Difference between revisions of "Works of the Reverend and Learned John Lightfoot"

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}} John Lightfoot was born Shelton, England, on March 29, 1602.<ref>Lightfoot, John. ''The Works of the Reverend and Learned John Lightfoot''. London:W.R. for Robert Scot, Thomas Basset, Richard Chiswell, 1684.</ref> He was born to a Vicar's family with his mother being a Gentlewoman. <ref>Ibid.</ref> He was educated at Christ College in Cambridge and Trinity College in Dublin, where he gained his, bachelor, doctorate, and masters degrees.<ref>Ibid.</ref> After his education, he joined the church and was first settled at Norton where he met Sir Rowland Cotton Knight who became his lifelong friend and patron.<ref>Ibid.</ref> For the next several years, Lightfoot would travel to London, Uttoxetar, Stone, and then back to right outside of London.<ref>Ibid.</ref> During his time in London, he became a Member of the Assembly of Divines at Westminster.<ref>Ibid.</ref> During this time, Lightfoot often disagreed and argued with his fellow members about various Church decisions and protocols. <ref>Ibid.</ref> Some of these decision included whether to preach on Christmas day, make Court consist of Lay Elders, and the election of Ministers by their parish.<ref>Ibid.</ref> In 1643, Lightfoot moved to the rectory of Much-Munden, at which place he stayed until his death.<ref>Ibid.</ref> In 1655, Lightfoot was chosen as Vice-Chancellor of the University of Cambridge.<ref>Ibid.</ref>
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John Lightfoot was born Shelton, England, on March 29, 1602.<ref>Lightfoot, John. ''The Works of the Reverend and Learned John Lightfoot''. London:W.R. for Robert Scot, Thomas Basset, Richard Chiswell, 1684.</ref> He was born to a Vicar's family with his mother being a Gentlewoman. <ref>Ibid.</ref> He was educated at Christ College in Cambridge and Trinity College in Dublin, where he gained his, bachelor, doctorate, and masters degrees.<ref>Ibid.</ref> After his education, he joined the church and was first settled at Norton where he met Sir Rowland Cotton Knight who became his lifelong friend and patron.<ref>Ibid.</ref> For the next several years, Lightfoot would travel to London, Uttoxetar, Stone, and then back to right outside of London.<ref>Ibid.</ref> During his time in London, he became a Member of the Assembly of Divines at Westminster.<ref>Ibid.</ref> During this time, Lightfoot often disagreed and argued with his fellow members about various Church decisions and protocols. <ref>Ibid.</ref> Some of these decision included whether to preach on Christmas day, make Court consist of Lay Elders, and the election of Ministers by their parish.<ref>Ibid.</ref> In 1643, Lightfoot moved to the rectory of Much-Munden, at which place he stayed until his death.<ref>Ibid.</ref> In 1655, Lightfoot was chosen as Vice-Chancellor of the University of Cambridge.<ref>Ibid.</ref>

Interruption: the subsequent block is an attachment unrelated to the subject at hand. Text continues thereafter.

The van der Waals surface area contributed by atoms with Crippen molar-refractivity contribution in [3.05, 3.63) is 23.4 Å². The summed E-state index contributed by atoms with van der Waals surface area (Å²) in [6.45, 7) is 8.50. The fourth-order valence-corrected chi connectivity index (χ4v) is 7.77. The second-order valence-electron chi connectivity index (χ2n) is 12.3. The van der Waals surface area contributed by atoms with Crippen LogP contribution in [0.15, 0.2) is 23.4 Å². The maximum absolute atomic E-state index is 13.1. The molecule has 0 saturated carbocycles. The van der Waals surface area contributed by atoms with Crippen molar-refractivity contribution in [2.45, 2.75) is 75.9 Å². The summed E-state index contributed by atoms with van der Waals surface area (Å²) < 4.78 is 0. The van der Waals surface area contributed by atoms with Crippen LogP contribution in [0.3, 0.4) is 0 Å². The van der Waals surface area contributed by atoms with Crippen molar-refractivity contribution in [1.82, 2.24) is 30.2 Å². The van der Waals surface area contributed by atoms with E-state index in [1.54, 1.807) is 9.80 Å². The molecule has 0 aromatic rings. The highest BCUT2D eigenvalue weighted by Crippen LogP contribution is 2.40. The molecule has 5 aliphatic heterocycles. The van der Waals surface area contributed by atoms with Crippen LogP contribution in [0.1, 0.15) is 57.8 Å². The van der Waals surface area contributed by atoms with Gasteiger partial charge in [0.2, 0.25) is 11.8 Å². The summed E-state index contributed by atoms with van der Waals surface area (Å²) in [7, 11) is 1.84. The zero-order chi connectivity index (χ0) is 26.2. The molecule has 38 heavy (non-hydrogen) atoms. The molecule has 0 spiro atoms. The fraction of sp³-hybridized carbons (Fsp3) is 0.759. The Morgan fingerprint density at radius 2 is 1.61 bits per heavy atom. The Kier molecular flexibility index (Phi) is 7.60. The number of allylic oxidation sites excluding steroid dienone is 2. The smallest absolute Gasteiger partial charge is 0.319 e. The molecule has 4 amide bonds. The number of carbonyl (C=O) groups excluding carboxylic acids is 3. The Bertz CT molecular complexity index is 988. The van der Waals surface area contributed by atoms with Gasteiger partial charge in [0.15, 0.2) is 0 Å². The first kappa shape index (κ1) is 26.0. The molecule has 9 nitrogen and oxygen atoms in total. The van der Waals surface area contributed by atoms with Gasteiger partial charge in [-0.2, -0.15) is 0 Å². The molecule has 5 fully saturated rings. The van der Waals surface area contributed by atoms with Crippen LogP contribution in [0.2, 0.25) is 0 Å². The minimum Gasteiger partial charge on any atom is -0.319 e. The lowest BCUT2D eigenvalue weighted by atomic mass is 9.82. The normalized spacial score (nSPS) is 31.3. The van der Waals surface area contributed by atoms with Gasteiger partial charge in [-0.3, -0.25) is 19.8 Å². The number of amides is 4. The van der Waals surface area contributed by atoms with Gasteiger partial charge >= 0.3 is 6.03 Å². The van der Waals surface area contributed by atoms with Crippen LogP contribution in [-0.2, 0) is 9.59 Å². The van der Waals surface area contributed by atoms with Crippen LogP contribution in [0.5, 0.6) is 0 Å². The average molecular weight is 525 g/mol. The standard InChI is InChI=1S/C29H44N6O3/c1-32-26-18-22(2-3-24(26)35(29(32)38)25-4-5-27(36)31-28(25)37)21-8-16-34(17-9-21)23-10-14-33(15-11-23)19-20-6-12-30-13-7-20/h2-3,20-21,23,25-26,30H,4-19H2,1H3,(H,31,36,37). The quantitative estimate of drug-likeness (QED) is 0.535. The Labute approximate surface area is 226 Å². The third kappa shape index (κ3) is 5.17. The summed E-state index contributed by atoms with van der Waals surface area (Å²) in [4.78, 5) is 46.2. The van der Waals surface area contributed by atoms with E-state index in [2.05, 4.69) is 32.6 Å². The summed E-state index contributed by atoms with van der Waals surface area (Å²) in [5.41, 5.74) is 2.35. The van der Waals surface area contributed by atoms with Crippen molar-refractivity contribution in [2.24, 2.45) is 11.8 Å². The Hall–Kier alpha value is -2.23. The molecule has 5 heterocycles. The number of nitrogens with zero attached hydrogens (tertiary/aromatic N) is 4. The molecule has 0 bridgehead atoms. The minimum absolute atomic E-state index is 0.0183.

==Evidence for Inclusion in Wythe's Library==
 
==Evidence for Inclusion in Wythe's Library==

Revision as of 14:01, 6 December 2018

by John Lightfoot

Lightfoot's Works
George Wythe bookplate.jpg
Title not held by The Wolf Law Library
at the College of William & Mary.
 
Author Reverend John Lightfoot
Editor
Translator
Published London: Printed by W. R. for Robert Scot, Thomas Basset, Richard Chiswell
Date 1684
Edition
Language
Volumes volume set
Pages
Desc.


John Lightfoot was born Shelton, England, on March 29, 1602.[1] He was born to a Vicar's family with his mother being a Gentlewoman. [2] He was educated at Christ College in Cambridge and Trinity College in Dublin, where he gained his, bachelor, doctorate, and masters degrees.[3] After his education, he joined the church and was first settled at Norton where he met Sir Rowland Cotton Knight who became his lifelong friend and patron.[4] For the next several years, Lightfoot would travel to London, Uttoxetar, Stone, and then back to right outside of London.[5] During his time in London, he became a Member of the Assembly of Divines at Westminster.[6] During this time, Lightfoot often disagreed and argued with his fellow members about various Church decisions and protocols. [7] Some of these decision included whether to preach on Christmas day, make Court consist of Lay Elders, and the election of Ministers by their parish.[8] In 1643, Lightfoot moved to the rectory of Much-Munden, at which place he stayed until his death.[9] In 1655, Lightfoot was chosen as Vice-Chancellor of the University of Cambridge.[10]

Evidence for Inclusion in Wythe's Library

Wythe's copy owned by the Library of Congress.

See also

  • Lightfoot, John. The Works of the Reverend and Learned John Lightfoot. London:W.R. for Robert Scot, Thomas Basset, Richard Chiswell, 1684.
  • Ibid.
  • Ibid.
  • Ibid.
  • Ibid.
  • Ibid.
  • Ibid.
  • Ibid.
  • Ibid.
  • Ibid.